(photo credit: (www.genome.gov))
Now there is another reason to control your weight: The journal Neurology has
published Swedish research that has found that long-term obesity in older people
raises the risk of developing dementia by 300 percent. Prof. Andrei
Keidar, who is responsible for bariatric (stomach shortening) surgery at the
Rabin Medical Center-Beilinson Campus in Petah Tikva, says the new findings are
very important, and show that being overweight even in the elderly should be
Eight thousand five hundred pairs of identical twins over 65
participated in the study; 350 were diagnosed as having vascular dementia (from
blood vessel constriction), while 114 were suspected of having regular dementia.
The researchers concluded that there is a significant connection between
dementia and obesity.
Keidar explained that it has been known that
metabolic diseases of the overweight, such as type 2 diabetes, involve excess
sugar – the primary “fuel” of brain tissue. It may be that the disruption of
normal metabolism contributes to the increase in the prevalence of dementia
beyond the damage caused to the blood vessels, he suggested. Thus he concludes
that preventing obesity and treating it at a younger age could reduce the amount
of Alzheimer’s disease and other dementias. Alzheimer’s affects some 100,000
Israelis – more than 6% of people aged 65, and up to half of those over
Health Ministry statistics show that 44.6% of Israeli adult men and
31.7% of women are overweight.
In the US and Europe, some 50% of older
people are overweight or obese.
Keidar suggested that the amount of time
for which people were heavy could affect their risk of
Exercise, diets, medical treatment and – as a last resort –
bariatric surgery can help people avoid a series of diseases that can harm the
quality and length of their lives, said Keidar. Some 5,000 bariatric operations
were conducted (it is included in the basket of health services for those
qualified) last year, compared to only 1,500 in 2006. After extensive study, two
international medical societies recently stated that the efficacy of bariatric
surgery in improving the health of the obese has been proven.
HOW TO LIVE RIGHT
Finally, the Education Ministry has decide to make “A
Healthful Lifestyle” the theme of the next school year. It will include
information about proper nutrition and weight, physical activity and sports,
disease prevention and not smoking, personal hygiene, strengthening body image
and promoting clean and esthetic surroundings.
Central to school
activities in September will be exercise and eating right. Pupils from first
grade will be taught what is good to eat – including plenty of vegetables and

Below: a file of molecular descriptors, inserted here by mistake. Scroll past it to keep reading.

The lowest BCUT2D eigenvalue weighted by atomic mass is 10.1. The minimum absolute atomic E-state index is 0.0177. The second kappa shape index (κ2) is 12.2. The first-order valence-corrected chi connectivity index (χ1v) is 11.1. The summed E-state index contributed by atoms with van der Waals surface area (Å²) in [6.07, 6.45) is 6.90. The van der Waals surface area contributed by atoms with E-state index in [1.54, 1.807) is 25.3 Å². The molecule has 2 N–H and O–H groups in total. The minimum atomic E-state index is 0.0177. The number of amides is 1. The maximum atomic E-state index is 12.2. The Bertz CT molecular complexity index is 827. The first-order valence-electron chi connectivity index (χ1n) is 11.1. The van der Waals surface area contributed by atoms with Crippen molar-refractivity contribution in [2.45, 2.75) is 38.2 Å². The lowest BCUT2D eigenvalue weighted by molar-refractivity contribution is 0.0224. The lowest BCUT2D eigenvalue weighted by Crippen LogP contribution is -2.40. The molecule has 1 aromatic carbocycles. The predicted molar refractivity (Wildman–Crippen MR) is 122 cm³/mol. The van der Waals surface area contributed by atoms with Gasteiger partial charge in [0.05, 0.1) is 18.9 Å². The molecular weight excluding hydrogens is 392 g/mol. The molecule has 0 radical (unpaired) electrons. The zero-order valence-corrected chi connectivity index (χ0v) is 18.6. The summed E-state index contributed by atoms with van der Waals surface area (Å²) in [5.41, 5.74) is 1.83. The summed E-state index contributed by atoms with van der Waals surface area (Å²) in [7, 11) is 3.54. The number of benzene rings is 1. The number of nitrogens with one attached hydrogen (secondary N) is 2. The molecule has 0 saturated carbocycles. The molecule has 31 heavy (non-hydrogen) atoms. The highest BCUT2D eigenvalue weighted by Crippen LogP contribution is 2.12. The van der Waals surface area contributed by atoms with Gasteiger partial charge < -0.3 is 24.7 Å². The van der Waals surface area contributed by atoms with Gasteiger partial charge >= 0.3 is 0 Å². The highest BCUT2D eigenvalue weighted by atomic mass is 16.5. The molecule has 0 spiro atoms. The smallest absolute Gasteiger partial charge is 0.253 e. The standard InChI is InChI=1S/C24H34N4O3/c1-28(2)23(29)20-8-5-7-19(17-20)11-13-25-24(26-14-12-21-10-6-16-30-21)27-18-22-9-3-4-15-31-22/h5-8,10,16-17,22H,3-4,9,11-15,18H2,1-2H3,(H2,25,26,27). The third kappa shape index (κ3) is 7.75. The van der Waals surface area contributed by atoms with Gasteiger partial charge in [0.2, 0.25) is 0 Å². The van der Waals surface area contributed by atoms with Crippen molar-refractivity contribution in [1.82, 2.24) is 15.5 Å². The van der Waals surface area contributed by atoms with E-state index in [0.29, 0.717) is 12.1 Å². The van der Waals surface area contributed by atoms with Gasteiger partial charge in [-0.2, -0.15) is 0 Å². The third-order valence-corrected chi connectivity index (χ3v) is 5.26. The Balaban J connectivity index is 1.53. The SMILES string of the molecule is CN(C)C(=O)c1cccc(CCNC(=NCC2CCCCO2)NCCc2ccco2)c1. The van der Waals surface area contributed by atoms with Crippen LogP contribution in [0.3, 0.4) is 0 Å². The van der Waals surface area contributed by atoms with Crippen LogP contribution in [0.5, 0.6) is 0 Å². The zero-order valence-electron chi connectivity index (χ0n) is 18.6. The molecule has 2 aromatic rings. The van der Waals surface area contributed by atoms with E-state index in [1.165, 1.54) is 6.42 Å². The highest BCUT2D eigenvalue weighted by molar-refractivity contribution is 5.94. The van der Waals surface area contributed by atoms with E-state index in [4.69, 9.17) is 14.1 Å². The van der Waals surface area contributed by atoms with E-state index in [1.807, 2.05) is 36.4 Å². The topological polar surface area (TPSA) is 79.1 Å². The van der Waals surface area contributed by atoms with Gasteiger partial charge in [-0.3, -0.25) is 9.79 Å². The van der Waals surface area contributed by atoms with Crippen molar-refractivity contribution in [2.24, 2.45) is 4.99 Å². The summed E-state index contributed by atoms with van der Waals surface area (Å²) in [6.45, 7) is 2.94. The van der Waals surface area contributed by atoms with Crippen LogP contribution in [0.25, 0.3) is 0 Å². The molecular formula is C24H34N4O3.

fruits – in a society of plenty; preferring plain water to sweet drinks;
avoiding fatty foods; the dangers of unprotected sun exposure; dental hygiene;
and improving respect for oneself.
Education Minister Gideon Sa’ar said
education on health can change habits. “I also believe that children have the
power to improve society by influencing their parents and the whole family,” he
said. Sa’ar set up steering committee headed by Irit Livneh, the ministry’s
health supervisor, that would prepare a plan for implementing the decision in
all the schools after consulting with public-health efforts.INTEGRATIVE
MEDICINE IN OB/GYN
An obstetrics/gynecology center for integrative medicine has
opened at Jerusalem’s Shaare Zedek Medical Center that will combine conventional
medicine with proven complementary medicine techniques. The unusual center was
initiated by the hospital’s general integrative medicine center headed by
Dr. Menachem Oberbaum and the ob/gyn division, and will be run by a
senior gynecologist. Staffers in the new center will treat interested women in
delivery rooms, the in-vitro fertilization unit and the ob/gyn
WHY DNA BREAKS DOWN IN CANCER CELLS
The common denominator
of all kinds of cancer cells is damage to the genes’ normal DNA. Although it is
already known that cell damage is caused by stress to their DNA replication when
cancerous cells invade, the molecular basis for this remained
But now, reportedly for the first time, Hebrew University of
Jerusalem scientists have shown that in early cancer development, cells suffer
from insufficient building blocks to support normal DNA replication. It is
possible to halt this by externally supplying the “building blocks,” resulting
in reduced DNA damage and the cells’ significantly lower potential to develop
cancerous features. Thus, it is hoped that eventually this will provide
protection against cancer development.
Prof. Batsheva Kerem of the
Alexander Silberman Institute of Life Sciences and her Ph.D. student Assaf
Bester showed that abnormal activation of cellular proliferation that drives
many different cancer types leads to insufficient levels of the DNA building
blocks (nucleotides) needed to support normal DNA replication.
using laboratory cultures in which cancerous cells were introduced, the
researchers were able to show that through external supply of those DNA building
blocks it is possible to reactivate normal DNA synthesis, thus negating the
damage caused by the cancerous cells and the cancerous potential. This work,
documented in the journal Cell, raises the possibility of developing new
approaches for protection against precancerous development, even possibly
creating a kind of treatment to decrease DNA breakage.